Agriculture Reference
In-Depth Information
Electrode Dimensions
When it comes to determining the size of the electrodes you want to use, for simple
experiments (e.g. in small containers), the size doesn't really matter that much as long as
there is a path for the current to travel through the soil and come into contact with the root
system. Asmentioned earlier,toget better performance, it wouldbeadvisable touselarger
surface-area electrodes as they would better guarantee that the electrical current will come
into contact with most or possibly the entire root mass of the plants.
It's worth noting that the path that the electricity takes will always be unknown, especially
in outdoor soils where soils are generally not consistently mixed, and a variety of objects
and ground conditions can cause the electrical current to take varying paths to get to the
other side. That's why having a large electrode is beneficial as it helps with offering many
more paths to make it to the other side, while also helping to ensure that more biological
material is in contact with the electric field.
While the dimensions affect the radiated electric field, they also affect the current density,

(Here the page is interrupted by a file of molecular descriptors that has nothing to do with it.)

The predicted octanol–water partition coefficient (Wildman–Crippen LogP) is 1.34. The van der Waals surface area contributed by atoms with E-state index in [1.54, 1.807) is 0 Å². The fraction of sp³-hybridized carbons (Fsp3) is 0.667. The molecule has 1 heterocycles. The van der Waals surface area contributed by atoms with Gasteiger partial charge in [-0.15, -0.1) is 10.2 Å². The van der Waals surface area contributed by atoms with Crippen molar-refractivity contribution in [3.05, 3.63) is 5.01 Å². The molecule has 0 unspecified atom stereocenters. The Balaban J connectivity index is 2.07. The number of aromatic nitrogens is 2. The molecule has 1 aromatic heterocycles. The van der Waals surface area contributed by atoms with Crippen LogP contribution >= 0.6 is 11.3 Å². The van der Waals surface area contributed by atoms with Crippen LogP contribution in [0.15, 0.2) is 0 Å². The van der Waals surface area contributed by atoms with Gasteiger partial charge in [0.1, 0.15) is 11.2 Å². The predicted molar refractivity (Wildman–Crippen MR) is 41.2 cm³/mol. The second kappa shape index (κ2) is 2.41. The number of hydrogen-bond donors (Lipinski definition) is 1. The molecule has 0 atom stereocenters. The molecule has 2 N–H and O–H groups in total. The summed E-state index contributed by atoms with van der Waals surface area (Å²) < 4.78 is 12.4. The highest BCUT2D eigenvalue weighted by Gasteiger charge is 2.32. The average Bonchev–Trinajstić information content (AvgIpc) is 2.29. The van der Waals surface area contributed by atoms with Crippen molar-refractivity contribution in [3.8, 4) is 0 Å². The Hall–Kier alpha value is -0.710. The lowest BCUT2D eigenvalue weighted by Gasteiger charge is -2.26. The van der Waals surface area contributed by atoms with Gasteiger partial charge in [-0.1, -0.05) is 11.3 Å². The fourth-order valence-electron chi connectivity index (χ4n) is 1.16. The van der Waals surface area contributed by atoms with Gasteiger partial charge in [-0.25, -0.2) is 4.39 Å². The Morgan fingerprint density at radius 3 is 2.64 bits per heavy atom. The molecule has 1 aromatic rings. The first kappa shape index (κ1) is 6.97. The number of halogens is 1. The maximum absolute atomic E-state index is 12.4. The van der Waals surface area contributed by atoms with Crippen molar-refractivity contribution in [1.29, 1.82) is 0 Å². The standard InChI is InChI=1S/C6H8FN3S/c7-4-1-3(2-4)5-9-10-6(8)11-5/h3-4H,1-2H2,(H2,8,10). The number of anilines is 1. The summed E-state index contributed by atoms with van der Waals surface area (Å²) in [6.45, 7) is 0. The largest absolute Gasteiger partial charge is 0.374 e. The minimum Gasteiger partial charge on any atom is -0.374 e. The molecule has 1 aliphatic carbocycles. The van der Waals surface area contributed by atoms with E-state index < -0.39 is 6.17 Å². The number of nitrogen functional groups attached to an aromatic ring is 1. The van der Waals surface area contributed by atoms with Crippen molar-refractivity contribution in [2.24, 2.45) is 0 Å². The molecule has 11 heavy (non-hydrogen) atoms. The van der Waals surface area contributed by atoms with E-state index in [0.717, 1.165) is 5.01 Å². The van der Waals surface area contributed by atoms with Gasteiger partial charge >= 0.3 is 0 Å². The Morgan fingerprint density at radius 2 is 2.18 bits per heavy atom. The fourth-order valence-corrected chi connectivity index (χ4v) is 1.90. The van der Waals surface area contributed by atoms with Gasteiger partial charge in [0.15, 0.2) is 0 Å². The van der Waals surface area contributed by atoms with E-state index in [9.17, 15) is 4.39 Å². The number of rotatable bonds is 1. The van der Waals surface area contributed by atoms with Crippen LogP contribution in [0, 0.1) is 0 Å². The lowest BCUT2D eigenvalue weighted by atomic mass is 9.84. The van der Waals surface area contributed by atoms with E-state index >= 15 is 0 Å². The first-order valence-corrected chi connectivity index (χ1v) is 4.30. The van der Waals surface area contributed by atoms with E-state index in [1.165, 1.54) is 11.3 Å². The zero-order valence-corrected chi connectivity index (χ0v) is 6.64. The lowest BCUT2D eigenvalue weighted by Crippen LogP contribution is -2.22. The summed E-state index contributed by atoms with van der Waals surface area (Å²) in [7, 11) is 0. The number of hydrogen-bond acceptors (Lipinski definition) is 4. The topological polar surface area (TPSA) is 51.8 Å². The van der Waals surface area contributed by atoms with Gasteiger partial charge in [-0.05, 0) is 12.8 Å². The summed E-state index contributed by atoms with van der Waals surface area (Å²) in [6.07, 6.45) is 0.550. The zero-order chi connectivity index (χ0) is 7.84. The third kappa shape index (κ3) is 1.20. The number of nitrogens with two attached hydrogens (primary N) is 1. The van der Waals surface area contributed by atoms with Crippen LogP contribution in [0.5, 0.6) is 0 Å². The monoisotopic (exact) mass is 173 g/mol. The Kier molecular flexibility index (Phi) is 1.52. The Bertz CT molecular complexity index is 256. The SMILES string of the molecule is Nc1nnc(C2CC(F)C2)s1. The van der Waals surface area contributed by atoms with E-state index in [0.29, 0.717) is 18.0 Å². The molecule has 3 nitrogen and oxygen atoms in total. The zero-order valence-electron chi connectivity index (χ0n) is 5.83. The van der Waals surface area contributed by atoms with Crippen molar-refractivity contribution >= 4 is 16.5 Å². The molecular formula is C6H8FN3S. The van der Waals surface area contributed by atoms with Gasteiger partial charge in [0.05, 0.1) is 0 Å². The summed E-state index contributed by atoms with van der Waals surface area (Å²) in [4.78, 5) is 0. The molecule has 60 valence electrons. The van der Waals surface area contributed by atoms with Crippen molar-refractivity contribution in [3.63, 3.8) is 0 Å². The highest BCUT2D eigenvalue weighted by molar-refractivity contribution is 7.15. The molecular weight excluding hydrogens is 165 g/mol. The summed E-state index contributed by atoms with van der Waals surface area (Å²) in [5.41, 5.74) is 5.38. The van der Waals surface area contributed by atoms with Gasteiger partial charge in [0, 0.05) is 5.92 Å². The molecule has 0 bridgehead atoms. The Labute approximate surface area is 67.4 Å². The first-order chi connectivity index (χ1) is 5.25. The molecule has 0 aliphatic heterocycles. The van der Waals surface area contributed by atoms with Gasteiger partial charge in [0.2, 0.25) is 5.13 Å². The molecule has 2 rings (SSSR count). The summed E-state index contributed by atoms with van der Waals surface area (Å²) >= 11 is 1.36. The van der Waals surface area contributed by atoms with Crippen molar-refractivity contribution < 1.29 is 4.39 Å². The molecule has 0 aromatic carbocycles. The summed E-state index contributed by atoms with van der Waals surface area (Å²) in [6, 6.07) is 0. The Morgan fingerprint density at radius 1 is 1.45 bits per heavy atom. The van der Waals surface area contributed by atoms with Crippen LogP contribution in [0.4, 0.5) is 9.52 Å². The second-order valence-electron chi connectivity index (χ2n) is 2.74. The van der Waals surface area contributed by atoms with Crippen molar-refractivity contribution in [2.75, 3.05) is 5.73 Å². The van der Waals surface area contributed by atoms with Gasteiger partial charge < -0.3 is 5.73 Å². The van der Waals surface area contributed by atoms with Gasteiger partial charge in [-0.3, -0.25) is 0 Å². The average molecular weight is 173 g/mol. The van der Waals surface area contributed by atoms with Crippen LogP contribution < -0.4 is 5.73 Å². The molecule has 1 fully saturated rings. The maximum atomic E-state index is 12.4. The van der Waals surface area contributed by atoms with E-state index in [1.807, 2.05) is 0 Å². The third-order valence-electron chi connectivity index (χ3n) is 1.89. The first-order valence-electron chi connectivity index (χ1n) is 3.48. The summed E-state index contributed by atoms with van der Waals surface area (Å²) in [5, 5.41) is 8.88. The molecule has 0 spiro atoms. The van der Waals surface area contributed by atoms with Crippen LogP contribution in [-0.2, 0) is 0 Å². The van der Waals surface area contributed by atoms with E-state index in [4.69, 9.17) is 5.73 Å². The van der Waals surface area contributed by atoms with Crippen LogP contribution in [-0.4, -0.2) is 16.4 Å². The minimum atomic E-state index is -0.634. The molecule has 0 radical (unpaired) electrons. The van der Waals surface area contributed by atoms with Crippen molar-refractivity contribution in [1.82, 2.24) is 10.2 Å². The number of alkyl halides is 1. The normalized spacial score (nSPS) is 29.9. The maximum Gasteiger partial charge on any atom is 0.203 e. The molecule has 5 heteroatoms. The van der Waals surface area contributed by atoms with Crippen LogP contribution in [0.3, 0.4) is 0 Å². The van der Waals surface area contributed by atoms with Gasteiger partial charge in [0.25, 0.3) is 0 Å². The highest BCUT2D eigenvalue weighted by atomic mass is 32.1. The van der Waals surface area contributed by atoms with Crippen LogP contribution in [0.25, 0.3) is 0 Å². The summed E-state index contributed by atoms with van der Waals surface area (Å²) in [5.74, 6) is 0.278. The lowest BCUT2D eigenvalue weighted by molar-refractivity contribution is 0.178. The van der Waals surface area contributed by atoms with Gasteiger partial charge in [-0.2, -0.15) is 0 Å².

which by definition is the ratio of current per electrode surface area (i.e. current in Amps /
surface area). So generally speaking, a smaller electrode will have a larger current density
compared to a larger electrode which can have a much smaller current density. This value
may also have an effect on how well plants respond. If a larger voltage is used with a
pair of electrodes that have a high current density, it may be harmful to the plant roots. So
if adverse results are observed, consider using larger electrodes as well as the operating
Distance Between Electrodes
When designing your system, if you desire more current (or a larger electric field strength)
to be passed through the plant(s), you will need to pay attention to the distance between
the electrodes, too. A rule of thumb is that the closer the electrodes are to one another, the
stronger the electric field will be. The electric field is the ratio between the applied voltage
and the distance between the two electrodes (Voltage / distance). Theoretically, the electric
field strength should be constant throughout the region between the electrodes. In reality
though, it is going to vary due to the varied electrical conditions that are present.
According to an article by Volkov in Applied Electrical Phenomena 4 , the optimal electric
field strengths range between 10 mV/m and 10 V/m. In US measurements, the range
becomes 3.3 mV/foot to 3.3V/foot. Keep in mind that the electric field strengths that may
Search WWH ::

Custom Search